Thursday, December 23, 2010

To Online or Not to Online #3: Getting Started

Before you teach online,here is some advice from an old pro:

1. Understand fully how the system works. What system? First, the pay system, the release time system, the rewards system, etc. at your institution. Second, the learning management system, which leads to . . .

2. Get good tech training. Take advantage of whatever your institution provides. Now, to be honest, I taught myself a lot of what I learned, but I wasted a lot of time doing so.

3. Have a mentor/coach/helper/somebody who can and will patiently answer your questions because you will forget a lot of the tech training from the sessions you attend. We have an awesome instructional technologist at our college. No one else can have her!

4. Look at your class from the end backward, not as a day-to-day experience as you design the online section. And don't even think about teaching a class you haven't taught traditionally. It's possible, and I've done it, but it isn't wise because you have to create even more materials from scratch.

As to this point, Dee Fink's Creating Significant Learning Experiences is a must-read, because it is about backward design, or teaching for outcomes. And that is what you must ask as you design an online course: not, "how can I put what I do in the traditional class on a screen?" but "What is necessary to meet the learning outcomes of the course and how can I best create a learning environment and experiences for it (since you will not be physically present)?" You may find that what you do in the traditional class isn't really meeting learning outcomes either! We do a lot of things in class because we are comfortable with them and have held on to them, way past their usefulness.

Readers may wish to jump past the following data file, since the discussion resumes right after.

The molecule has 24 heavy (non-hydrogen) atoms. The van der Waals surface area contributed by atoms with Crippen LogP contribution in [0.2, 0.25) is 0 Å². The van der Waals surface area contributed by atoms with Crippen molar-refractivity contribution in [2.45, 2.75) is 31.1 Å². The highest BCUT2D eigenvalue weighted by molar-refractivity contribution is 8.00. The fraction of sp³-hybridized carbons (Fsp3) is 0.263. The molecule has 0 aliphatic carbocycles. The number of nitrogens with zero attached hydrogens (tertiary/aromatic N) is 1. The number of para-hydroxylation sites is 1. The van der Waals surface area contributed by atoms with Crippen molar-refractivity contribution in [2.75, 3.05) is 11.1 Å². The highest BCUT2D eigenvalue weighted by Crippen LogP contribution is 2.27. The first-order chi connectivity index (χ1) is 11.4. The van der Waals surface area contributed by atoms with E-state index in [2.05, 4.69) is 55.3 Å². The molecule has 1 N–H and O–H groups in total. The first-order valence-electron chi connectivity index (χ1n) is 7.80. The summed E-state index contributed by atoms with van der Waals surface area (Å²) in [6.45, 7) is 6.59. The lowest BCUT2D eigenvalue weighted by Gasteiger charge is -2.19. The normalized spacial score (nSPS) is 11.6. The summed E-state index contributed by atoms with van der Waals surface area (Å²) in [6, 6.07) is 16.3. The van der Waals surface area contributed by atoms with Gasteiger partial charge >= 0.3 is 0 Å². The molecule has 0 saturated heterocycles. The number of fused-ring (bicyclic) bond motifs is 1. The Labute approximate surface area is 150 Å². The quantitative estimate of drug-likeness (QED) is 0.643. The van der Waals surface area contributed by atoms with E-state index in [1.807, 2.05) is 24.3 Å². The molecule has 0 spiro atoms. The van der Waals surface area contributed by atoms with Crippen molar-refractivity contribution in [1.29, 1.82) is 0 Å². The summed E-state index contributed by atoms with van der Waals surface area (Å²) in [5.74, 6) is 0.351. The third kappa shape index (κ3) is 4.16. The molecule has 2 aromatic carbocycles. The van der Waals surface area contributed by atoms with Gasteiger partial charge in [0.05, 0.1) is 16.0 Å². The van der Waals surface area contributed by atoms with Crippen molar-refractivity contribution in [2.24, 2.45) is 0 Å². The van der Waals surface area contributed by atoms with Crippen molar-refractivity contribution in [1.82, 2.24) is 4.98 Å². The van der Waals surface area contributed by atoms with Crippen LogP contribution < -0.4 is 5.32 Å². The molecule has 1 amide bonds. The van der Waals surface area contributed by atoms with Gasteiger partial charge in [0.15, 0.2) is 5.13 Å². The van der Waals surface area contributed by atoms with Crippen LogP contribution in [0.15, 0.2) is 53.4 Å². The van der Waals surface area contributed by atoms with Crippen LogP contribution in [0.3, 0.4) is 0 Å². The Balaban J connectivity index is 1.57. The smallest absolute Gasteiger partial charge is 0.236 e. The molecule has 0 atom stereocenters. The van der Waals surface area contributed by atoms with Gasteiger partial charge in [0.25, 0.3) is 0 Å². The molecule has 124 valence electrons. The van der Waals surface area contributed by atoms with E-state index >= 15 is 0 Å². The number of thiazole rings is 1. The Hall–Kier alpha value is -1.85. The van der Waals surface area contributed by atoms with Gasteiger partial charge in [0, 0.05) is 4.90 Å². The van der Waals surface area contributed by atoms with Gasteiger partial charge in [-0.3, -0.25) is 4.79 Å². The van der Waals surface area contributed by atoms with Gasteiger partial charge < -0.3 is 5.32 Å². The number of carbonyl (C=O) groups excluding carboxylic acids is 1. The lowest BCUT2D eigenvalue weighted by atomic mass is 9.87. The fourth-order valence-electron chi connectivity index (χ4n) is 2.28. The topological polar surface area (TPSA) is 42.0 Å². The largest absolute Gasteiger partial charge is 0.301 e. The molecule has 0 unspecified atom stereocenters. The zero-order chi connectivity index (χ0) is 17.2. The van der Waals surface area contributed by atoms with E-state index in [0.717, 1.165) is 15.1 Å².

This is in no way saying to dumb-down the online version. It is saying that some of your course and teaching will need to be rethought. The online environment is heavily text-oriented, while the traditional class can reach all modalities. Any way you can find to breach the text-only divide will help.

For example, I teach my traditional class in public speaking with a heavy emphasis on group and collaborative learning. I can't do that in the hybrid version. It is not, however, one of the learning outcomes of the class (as decided upon by our departmental faculty).

The next post will continue in this vein.

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